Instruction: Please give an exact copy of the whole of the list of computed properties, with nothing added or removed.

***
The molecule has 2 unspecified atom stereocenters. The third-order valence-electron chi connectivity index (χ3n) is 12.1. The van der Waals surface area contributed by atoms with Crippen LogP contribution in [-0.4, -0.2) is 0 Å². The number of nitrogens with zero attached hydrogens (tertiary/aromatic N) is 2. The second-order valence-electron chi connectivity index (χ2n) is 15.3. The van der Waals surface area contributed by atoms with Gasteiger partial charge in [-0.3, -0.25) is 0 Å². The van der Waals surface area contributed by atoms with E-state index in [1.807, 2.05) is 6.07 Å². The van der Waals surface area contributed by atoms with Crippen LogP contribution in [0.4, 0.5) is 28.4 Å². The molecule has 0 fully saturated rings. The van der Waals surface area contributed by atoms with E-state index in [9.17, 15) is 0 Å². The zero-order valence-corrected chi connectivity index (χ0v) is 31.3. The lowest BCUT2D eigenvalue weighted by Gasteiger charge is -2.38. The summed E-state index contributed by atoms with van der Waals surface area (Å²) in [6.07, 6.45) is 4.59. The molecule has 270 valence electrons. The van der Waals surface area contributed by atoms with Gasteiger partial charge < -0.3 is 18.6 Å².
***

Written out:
The molecule has 2 unspecified atom stereocenters. The third-order valence-electron chi connectivity index (χ3n) is 12.1. The van der Waals surface area contributed by atoms with Crippen LogP contribution in [-0.4, -0.2) is 0 Å². The number of nitrogens with zero attached hydrogens (tertiary/aromatic N) is 2. The second-order valence-electron chi connectivity index (χ2n) is 15.3. The van der Waals surface area contributed by atoms with Gasteiger partial charge in [-0.3, -0.25) is 0 Å². The van der Waals surface area contributed by atoms with E-state index in [1.807, 2.05) is 6.07 Å². The van der Waals surface area contributed by atoms with Crippen LogP contribution in [0.4, 0.5) is 28.4 Å². The molecule has 0 fully saturated rings. The van der Waals surface area contributed by atoms with E-state index in [9.17, 15) is 0 Å². The zero-order valence-corrected chi connectivity index (χ0v) is 31.3. The lowest BCUT2D eigenvalue weighted by Gasteiger charge is -2.38. The summed E-state index contributed by atoms with van der Waals surface area (Å²) in [6.07, 6.45) is 4.59. The molecule has 270 valence electrons. The van der Waals surface area contributed by atoms with Gasteiger partial charge < -0.3 is 18.6 Å².